In the middle, and not to Michelangelo’s liking, stood the only equestrian bronze to have survived since Antiquity, that of Marcus Aurelius, the philosopher emperor. Michelangelo provided an unassuming pedestal for it. The only reason that this sculpture survived the Authorities of the Christian Church in the Middle Ages, is that it was thought to be a statue of Emperor Constantine, who was the first Emperor of Rome to legalize Christianity in the empire, and who was baptised into the Christian faith on his death-bed (337). Image File history File linksMetadata Download high-resolution version (600x800, 82 KB) Description: Equestrian sculpture of Marco Aurelio on the Piazza del Campidoglio in Rome. ... Image File history File linksMetadata Download high-resolution version (600x800, 82 KB) Description: Equestrian sculpture of Marco Aurelio on the Piazza del Campidoglio in Rome. ... The Equestrian Statue of Marcus Aurelius is made of bronze and stands 11’ 6” tall. ... Marcus Aurelius Antoninus Augustus (April 26, 121[1] – March 17, 180) was Roman Emperor from 161 to his death. ... The Middle Ages formed the middle period in a traditional schematic division of European history into three ages: the classical civilization of Antiquity, the Middle Ages, and modern times, beginning with the Renaissance. ... Head of Constantines colossal statue at Musei Capitolini Gaius Flavius Valerius Aurelius Constantinus[1] (February 27, 272–May 22, 337), commonly known as Constantine I, Constantine the Great, or (among Eastern Orthodox and Eastern Catholic[2] Christians) Saint Constantine, was a Roman Emperor, proclaimed Augustus by his troops on... Events February 6 - Julius is elected pope. ...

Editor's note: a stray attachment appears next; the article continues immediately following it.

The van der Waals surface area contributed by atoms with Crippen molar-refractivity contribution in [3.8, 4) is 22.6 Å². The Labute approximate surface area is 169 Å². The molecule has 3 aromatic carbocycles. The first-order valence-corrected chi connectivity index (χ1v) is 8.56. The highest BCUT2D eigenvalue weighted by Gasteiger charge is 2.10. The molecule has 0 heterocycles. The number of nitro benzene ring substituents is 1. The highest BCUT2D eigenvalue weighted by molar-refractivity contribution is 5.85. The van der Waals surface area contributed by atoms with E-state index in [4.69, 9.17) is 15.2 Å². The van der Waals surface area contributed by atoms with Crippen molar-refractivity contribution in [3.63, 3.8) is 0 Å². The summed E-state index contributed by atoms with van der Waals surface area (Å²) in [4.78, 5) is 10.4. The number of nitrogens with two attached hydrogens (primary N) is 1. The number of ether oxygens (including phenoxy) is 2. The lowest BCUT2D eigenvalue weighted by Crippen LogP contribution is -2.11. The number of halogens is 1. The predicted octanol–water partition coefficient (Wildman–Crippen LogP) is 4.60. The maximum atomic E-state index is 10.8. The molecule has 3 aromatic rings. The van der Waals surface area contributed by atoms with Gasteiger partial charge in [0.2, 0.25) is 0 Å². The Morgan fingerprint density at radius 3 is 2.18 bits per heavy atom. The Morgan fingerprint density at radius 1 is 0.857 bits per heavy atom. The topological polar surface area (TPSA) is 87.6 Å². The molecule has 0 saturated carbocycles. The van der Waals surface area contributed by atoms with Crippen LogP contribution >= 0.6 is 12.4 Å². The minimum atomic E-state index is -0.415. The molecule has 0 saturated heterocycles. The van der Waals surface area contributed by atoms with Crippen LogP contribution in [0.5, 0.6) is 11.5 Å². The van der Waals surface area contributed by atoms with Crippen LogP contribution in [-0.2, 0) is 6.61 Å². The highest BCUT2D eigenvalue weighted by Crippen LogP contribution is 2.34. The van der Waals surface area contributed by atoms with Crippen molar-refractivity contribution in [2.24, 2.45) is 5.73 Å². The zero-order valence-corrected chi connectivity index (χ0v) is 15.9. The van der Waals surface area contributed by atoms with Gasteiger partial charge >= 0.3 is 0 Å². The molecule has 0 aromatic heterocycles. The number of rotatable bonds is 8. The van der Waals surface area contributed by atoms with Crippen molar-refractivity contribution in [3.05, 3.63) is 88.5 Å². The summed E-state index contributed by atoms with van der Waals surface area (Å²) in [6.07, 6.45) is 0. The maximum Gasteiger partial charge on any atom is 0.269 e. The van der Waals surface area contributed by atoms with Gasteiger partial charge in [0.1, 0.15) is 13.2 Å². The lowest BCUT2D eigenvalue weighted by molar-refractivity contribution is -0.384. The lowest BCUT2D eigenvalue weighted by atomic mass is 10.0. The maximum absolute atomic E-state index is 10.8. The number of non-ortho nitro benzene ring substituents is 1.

Palazzi

He provided new fronts to the two official buildings of Rome's civic government, which very approximately faced each other, the Palazzo dei Conservatori and the Palazzo Senatorio, and added one more. The sole arched motif in the entire Campodoglio design is the segmental pediments over their windows, which give a slight spring to the completely angular vertical-horizontal balance of the design. The three palazzi are now home to the important Capitoline Museums. The Capitoline Hill (Capitolinus Mons), between the Forum and the Campus Martius, is one of the most famous and smallest of the seven hills of Rome. ... The Capitoline Hill (Capitolinus Mons), between the Forum and the Campus Martius, is one of the most famous and smallest of the seven hills of Rome. ... A pediment is a classical architectural element consisting of a triangular section or gable found above the horizontal superstructure (entablature) which lies immediately upon the columns. ... Michelangelos design for Capitoline Hill, now home to the Capitoline Museums. ...


Palazzo dei Conservatori